Tom Konrad CFA
When Maxwell Technologies (NASD:MXWL)
problems with its revenue accounting on March 7h, I took a
look at the company’s reported Accounts Receivable (where early
revenue recognition usually shows up) and concluded
that management had underestimated the scope of the accounting
problems. Convinced that there was more to come, I not only
sold the stock, but took a short position.
On August 1st, Maxwell filed its restated annual reports for 2012
(including restatements of 2011), as well as statements for
the first two quarters of 2013.
The Bad News: Revenue mis-statements were much larger
than previously announced
The bad news for Maxwell investors was that I was right about the
revenue mis-statement. The initial press release put the
overstated revenues for 2011 and the first three quarters of 2012
at $6.5 million and $5.5 million ($11 million total,) while the
actual restatement was $10 million and $9.2 million, respectively
($19.2 million total.)
To be fair, $2.5 million of the 2011 restatement involved
replacing a reported general and administrative (G&A)
expense with a contra-revenue account, which has no net effect on
earnings. What apparently happened was that some returns or
warranty costs were charged to overhead, rather than decreasing
revenue as accounting rules say they should. This type of
misreporting makes revenue growth look faster than in reality it
should, but does not increase earnings. While it is a
problem, it has less of an effect on company valuation than early
reporting of revenue.
Because the effect of the $2.5 million re-categorization of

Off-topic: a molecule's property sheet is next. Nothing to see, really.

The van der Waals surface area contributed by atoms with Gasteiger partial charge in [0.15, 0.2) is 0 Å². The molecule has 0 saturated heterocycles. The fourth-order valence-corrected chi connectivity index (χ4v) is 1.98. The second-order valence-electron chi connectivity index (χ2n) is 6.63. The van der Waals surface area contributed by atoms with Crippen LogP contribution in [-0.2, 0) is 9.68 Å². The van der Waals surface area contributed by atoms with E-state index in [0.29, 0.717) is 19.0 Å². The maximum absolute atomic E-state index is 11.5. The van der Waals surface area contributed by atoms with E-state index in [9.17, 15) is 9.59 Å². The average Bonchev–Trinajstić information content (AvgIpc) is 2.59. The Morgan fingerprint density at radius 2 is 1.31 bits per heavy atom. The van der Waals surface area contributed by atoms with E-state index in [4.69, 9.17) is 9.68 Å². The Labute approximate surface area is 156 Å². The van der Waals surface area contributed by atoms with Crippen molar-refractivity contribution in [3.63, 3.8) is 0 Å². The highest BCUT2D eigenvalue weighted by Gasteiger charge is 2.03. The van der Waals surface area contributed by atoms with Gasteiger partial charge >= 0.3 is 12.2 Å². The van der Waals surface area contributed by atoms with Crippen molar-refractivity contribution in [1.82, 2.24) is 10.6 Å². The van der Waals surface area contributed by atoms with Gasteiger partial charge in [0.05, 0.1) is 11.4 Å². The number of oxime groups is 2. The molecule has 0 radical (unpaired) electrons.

G&A expense as contra-revenue has no effect on Maxwell’s
earnings, the rest of this article does not include the
re-categorized $2.5 million from 2011 as restated revenue.
Even excluding this $2.5 million, the total revenue restatement
of $16.7 million was significantly greater ($5.7 million, or 52%)
than the $11 million restatement the company’s initial press
release told us to expect. If the $2.5 million
re-categorization is included, the initial announcement
understated the problem by $8.2 million, or 75%.
Still More To Come?
I initially predicted these
larger revenue restatements by observing that Maxwell’s Accounts
Receivable (AR) had been growing much more quickly than they
should have in order to keep up with the company’s sluggish sales
growth at the time. This can be seen in the chart above,
where orange bars and dark blue line show what AR and revenue
looked like before the restatement, the red lines (“adjusted AR”)
and light blue line show what the restatement would have looked
like if the initial press release had been accurate, and the brown
bars and green line show AR and revenue as the company reported
them on August 1st.
As you can see, recent growth in AR has been much lower than
revenue growth (green line.) If anything, Maxwell management
is now being extremely cautious about revenue recognition.
This is unsurprising, as the company is currently being
investigated by both the Department of Justice (DOJ) and Securities
and Exchange Commission (SEC) in because of the previously
misreported revenue: The company has every incentive to err on the
side of caution.
I think it’s very unlikely the DOJ or SEC will find any more
skeletons to be hiding in Maxwell’s accounting closet. With
luck, the investigations (which have not yet involved company
management) will not lead to significant expenses or management
time going forward. While it’s appropriate for the DOJ and
SEC to look into the particulars, it seems as if Maxwell has done